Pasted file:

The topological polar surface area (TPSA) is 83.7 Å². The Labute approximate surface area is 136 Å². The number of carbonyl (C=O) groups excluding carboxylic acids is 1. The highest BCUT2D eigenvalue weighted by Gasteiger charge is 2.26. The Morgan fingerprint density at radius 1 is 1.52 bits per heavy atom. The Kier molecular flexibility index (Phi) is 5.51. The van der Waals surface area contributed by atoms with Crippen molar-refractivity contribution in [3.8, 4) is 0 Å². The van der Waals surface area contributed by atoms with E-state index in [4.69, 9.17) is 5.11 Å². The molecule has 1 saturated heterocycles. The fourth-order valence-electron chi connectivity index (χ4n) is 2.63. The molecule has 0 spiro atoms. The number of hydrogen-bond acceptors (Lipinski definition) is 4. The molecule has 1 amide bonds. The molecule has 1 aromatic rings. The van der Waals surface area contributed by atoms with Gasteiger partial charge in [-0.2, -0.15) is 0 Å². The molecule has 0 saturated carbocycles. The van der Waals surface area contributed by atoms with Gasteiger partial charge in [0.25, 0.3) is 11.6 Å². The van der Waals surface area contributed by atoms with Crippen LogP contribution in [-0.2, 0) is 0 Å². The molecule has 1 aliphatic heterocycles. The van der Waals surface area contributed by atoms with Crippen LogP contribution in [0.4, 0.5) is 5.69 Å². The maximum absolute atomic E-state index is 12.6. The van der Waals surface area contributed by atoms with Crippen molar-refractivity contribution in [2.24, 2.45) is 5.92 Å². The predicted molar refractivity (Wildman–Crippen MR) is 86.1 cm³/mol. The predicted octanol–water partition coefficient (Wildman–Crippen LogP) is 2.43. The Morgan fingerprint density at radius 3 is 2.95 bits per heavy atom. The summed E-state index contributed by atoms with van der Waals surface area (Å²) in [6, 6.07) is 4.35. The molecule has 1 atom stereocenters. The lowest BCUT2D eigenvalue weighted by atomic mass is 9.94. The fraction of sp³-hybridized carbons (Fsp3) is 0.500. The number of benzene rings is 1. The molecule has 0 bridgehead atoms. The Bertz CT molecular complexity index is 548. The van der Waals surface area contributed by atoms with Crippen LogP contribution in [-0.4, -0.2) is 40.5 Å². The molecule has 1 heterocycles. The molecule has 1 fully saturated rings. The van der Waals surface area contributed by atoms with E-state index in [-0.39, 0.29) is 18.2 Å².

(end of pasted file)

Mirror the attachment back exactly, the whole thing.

The topological polar surface area (TPSA) is 83.7 Å². The Labute approximate surface area is 136 Å². The number of carbonyl (C=O) groups excluding carboxylic acids is 1. The highest BCUT2D eigenvalue weighted by Gasteiger charge is 2.26. The Morgan fingerprint density at radius 1 is 1.52 bits per heavy atom. The Kier molecular flexibility index (Phi) is 5.51. The van der Waals surface area contributed by atoms with Crippen molar-refractivity contribution in [3.8, 4) is 0 Å². The van der Waals surface area contributed by atoms with E-state index in [4.69, 9.17) is 5.11 Å². The molecule has 1 saturated heterocycles. The fourth-order valence-electron chi connectivity index (χ4n) is 2.63. The molecule has 0 spiro atoms. The number of hydrogen-bond acceptors (Lipinski definition) is 4. The molecule has 1 amide bonds. The molecule has 1 aromatic rings. The van der Waals surface area contributed by atoms with Gasteiger partial charge in [-0.2, -0.15) is 0 Å². The molecule has 0 saturated carbocycles. The van der Waals surface area contributed by atoms with Gasteiger partial charge in [0.25, 0.3) is 11.6 Å². The van der Waals surface area contributed by atoms with Crippen LogP contribution in [-0.2, 0) is 0 Å². The molecule has 1 aliphatic heterocycles. The van der Waals surface area contributed by atoms with Crippen LogP contribution in [0.4, 0.5) is 5.69 Å². The maximum absolute atomic E-state index is 12.6. The van der Waals surface area contributed by atoms with Crippen molar-refractivity contribution in [2.24, 2.45) is 5.92 Å². The predicted molar refractivity (Wildman–Crippen MR) is 86.1 cm³/mol. The predicted octanol–water partition coefficient (Wildman–Crippen LogP) is 2.43. The Morgan fingerprint density at radius 3 is 2.95 bits per heavy atom. The summed E-state index contributed by atoms with van der Waals surface area (Å²) in [6, 6.07) is 4.35. The molecule has 1 atom stereocenters. The lowest BCUT2D eigenvalue weighted by atomic mass is 9.94. The fraction of sp³-hybridized carbons (Fsp3) is 0.500. The number of benzene rings is 1. The molecule has 0 bridgehead atoms. The Bertz CT molecular complexity index is 548. The van der Waals surface area contributed by atoms with Crippen LogP contribution in [-0.4, -0.2) is 40.5 Å². The molecule has 1 heterocycles. The molecule has 1 fully saturated rings. The van der Waals surface area contributed by atoms with E-state index in [-0.39, 0.29) is 18.2 Å².